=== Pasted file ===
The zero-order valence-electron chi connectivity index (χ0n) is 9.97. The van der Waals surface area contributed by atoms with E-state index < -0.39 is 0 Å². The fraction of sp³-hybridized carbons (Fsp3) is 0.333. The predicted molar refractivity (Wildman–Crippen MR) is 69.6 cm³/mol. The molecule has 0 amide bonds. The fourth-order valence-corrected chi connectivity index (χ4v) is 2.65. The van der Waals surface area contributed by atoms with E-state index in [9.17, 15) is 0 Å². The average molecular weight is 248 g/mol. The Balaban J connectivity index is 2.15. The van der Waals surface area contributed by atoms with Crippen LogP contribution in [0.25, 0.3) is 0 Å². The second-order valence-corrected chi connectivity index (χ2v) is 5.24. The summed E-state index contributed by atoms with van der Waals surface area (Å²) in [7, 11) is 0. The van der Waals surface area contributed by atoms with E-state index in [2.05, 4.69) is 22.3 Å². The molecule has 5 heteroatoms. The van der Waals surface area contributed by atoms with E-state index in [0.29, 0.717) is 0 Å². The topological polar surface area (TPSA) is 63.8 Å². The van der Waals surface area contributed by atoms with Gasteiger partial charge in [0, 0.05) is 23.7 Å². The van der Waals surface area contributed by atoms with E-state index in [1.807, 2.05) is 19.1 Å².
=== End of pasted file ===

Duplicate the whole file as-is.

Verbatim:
The zero-order valence-electron chi connectivity index (χ0n) is 9.97. The van der Waals surface area contributed by atoms with E-state index < -0.39 is 0 Å². The fraction of sp³-hybridized carbons (Fsp3) is 0.333. The predicted molar refractivity (Wildman–Crippen MR) is 69.6 cm³/mol. The molecule has 0 amide bonds. The fourth-order valence-corrected chi connectivity index (χ4v) is 2.65. The van der Waals surface area contributed by atoms with E-state index in [9.17, 15) is 0 Å². The average molecular weight is 248 g/mol. The Balaban J connectivity index is 2.15. The van der Waals surface area contributed by atoms with Crippen LogP contribution in [0.25, 0.3) is 0 Å². The second-order valence-corrected chi connectivity index (χ2v) is 5.24. The summed E-state index contributed by atoms with van der Waals surface area (Å²) in [7, 11) is 0. The van der Waals surface area contributed by atoms with E-state index in [2.05, 4.69) is 22.3 Å². The molecule has 5 heteroatoms. The van der Waals surface area contributed by atoms with E-state index in [0.29, 0.717) is 0 Å². The topological polar surface area (TPSA) is 63.8 Å². The van der Waals surface area contributed by atoms with Gasteiger partial charge in [0, 0.05) is 23.7 Å². The van der Waals surface area contributed by atoms with E-state index in [1.807, 2.05) is 19.1 Å².